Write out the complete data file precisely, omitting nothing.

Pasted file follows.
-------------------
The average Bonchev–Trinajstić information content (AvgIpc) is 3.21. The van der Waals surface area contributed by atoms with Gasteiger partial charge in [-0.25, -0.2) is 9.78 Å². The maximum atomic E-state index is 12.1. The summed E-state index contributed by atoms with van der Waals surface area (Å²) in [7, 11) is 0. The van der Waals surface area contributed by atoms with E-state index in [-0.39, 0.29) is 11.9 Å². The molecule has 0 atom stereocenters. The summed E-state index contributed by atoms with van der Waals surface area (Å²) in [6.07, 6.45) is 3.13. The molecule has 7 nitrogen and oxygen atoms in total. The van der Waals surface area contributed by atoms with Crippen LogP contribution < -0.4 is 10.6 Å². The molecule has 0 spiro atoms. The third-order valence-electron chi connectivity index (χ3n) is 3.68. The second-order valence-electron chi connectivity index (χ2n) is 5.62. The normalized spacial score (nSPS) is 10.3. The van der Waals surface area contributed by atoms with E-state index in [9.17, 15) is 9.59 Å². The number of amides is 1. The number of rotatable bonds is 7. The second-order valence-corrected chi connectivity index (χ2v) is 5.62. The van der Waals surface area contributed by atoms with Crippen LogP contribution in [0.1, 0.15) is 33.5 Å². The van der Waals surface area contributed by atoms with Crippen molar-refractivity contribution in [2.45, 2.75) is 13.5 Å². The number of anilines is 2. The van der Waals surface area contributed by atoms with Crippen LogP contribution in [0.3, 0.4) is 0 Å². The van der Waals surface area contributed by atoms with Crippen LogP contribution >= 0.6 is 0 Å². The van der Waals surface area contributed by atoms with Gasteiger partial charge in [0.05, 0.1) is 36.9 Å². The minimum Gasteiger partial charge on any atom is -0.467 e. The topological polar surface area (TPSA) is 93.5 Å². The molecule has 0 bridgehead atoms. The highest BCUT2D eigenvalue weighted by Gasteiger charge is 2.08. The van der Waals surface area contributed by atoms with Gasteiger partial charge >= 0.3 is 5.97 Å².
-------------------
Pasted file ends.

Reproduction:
The average Bonchev–Trinajstić information content (AvgIpc) is 3.21. The van der Waals surface area contributed by atoms with Gasteiger partial charge in [-0.25, -0.2) is 9.78 Å². The maximum atomic E-state index is 12.1. The summed E-state index contributed by atoms with van der Waals surface area (Å²) in [7, 11) is 0. The van der Waals surface area contributed by atoms with E-state index in [-0.39, 0.29) is 11.9 Å². The molecule has 0 atom stereocenters. The summed E-state index contributed by atoms with van der Waals surface area (Å²) in [6.07, 6.45) is 3.13. The molecule has 7 nitrogen and oxygen atoms in total. The van der Waals surface area contributed by atoms with Crippen LogP contribution < -0.4 is 10.6 Å². The molecule has 0 spiro atoms. The third-order valence-electron chi connectivity index (χ3n) is 3.68. The second-order valence-electron chi connectivity index (χ2n) is 5.62. The normalized spacial score (nSPS) is 10.3. The van der Waals surface area contributed by atoms with E-state index in [9.17, 15) is 9.59 Å². The number of amides is 1. The number of rotatable bonds is 7. The second-order valence-corrected chi connectivity index (χ2v) is 5.62. The van der Waals surface area contributed by atoms with Crippen LogP contribution in [0.1, 0.15) is 33.5 Å². The van der Waals surface area contributed by atoms with Crippen molar-refractivity contribution in [2.45, 2.75) is 13.5 Å². The number of anilines is 2. The van der Waals surface area contributed by atoms with Crippen LogP contribution in [0.3, 0.4) is 0 Å². The van der Waals surface area contributed by atoms with Crippen LogP contribution >= 0.6 is 0 Å². The van der Waals surface area contributed by atoms with Gasteiger partial charge in [0.05, 0.1) is 36.9 Å². The minimum Gasteiger partial charge on any atom is -0.467 e. The topological polar surface area (TPSA) is 93.5 Å². The molecule has 0 bridgehead atoms. The highest BCUT2D eigenvalue weighted by Gasteiger charge is 2.08. The van der Waals surface area contributed by atoms with Gasteiger partial charge >= 0.3 is 5.97 Å².